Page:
Bajtelsmit Column: Side Benefits of Foreclosure Relief

Note to Editors: Vickie Bajtelsmit is a finance professor in the Colorado State University College of Business and the author of three personal finance books.

In the last two weeks, President Obama has spoken publicly about his recovery plan. I’ve heard a lot of grumbling recently about the $75 billion earmarked to help households avoid impending foreclosures. The plan is to cut monthly payments or mortgage balances to make them more affordable.  

Even if you’re not in danger of foreclosure, don’t you wish you could get in on that deal too?  

Unfortunately, the "good guys" don’t get any of the money. You’re out of luck if you didn’t borrow more than you could afford. If you paid attention to the warnings in loan disclosure documents about ARM mortgage rates increasing mortgage payments. If you kept current on mortgage payments even when you had to skimp elsewhere.

Of course, not everyone who is facing foreclosure or upside down in their mortgage has been guilty of financial irresponsibility. Job loss, investment declines, and health issues are undoubtedly behind some of the 4 million homeowners on the verge of foreclosure.

But you can’t convince me that there aren’t a substantial number who are in trouble simply because they borrowed too much. And people who get used to spending and borrowing are not going to be able to quit cold turkey. Many experts believe that we will merely be putting off the foreclosures rather than preventing them.

As you can probably guess, I don’t have much sympathy for people who dig themselves a hole and then complain that they are in the hole.  In general, US households had far too much debt and too little saving, even before the decimation of retirement accounts in the last year.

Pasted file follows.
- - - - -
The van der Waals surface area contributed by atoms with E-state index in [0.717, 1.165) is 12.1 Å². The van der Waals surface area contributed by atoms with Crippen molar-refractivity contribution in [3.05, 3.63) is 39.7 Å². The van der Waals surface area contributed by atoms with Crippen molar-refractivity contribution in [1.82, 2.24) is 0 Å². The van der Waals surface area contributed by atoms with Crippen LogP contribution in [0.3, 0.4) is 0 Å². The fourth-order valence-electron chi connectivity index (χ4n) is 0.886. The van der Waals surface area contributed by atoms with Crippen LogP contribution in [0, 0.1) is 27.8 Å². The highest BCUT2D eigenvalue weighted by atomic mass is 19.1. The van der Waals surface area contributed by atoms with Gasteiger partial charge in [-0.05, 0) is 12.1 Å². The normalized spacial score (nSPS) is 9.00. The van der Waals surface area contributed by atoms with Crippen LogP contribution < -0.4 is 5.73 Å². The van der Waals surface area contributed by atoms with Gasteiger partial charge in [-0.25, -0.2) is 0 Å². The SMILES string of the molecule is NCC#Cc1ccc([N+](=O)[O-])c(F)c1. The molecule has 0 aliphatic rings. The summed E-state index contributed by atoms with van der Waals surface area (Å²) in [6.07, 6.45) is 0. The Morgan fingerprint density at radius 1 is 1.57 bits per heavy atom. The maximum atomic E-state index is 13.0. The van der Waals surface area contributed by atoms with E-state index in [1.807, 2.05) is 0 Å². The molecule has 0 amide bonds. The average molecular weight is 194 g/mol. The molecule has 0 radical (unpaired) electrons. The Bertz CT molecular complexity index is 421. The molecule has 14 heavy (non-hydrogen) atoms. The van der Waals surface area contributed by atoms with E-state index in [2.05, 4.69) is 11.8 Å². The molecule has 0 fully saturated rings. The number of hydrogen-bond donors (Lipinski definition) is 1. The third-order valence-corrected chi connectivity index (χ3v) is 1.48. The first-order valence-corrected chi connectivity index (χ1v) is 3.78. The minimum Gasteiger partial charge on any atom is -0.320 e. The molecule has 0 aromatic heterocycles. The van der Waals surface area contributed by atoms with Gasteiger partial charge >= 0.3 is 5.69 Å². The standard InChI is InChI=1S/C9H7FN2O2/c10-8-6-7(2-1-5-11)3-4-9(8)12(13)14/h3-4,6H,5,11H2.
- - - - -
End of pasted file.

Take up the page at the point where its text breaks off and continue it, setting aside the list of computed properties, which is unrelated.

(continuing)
So why are these overextended people going to get a handout when the "good guys" are not? I chalk it up to two primary factors. First, there truly isn’t enough money to give everyone the same deal.

Second, and more importantly, allowing those homes to go into foreclosure would have negative impacts on everyone.  What happens to the value of your home when the houses on either side of you are taken over by banks? What happens to your local bank when it loses money on a significant proportion of its loan portfolio? What happens to a town when lots of houses and businesses are empty?

Calling this the "Homeowner Stability Initiative" is very appropriate because its real purpose is to keep all home values stable, not just the ones who are facing foreclosure. This is an effort by President Obama and the Congress to give the economy a little more breathing room.  Even if some of those who get better terms on their mortgages end up in foreclosure anyway, others may be able to get back on their feet financially, reducing the negative impact on home values and related businesses. If it works, we’ll avoid a major collapse in real estate values and that will be to everyone’s benefit.

I’ll admit that understanding this doesn’t make it that much easier to swallow. I’d still like to reduce my mortgage balance or have a lower monthly payment.  Do you think it would make a different if I promised to spend any mortgage payment savings as my contribution to the economic stimulus?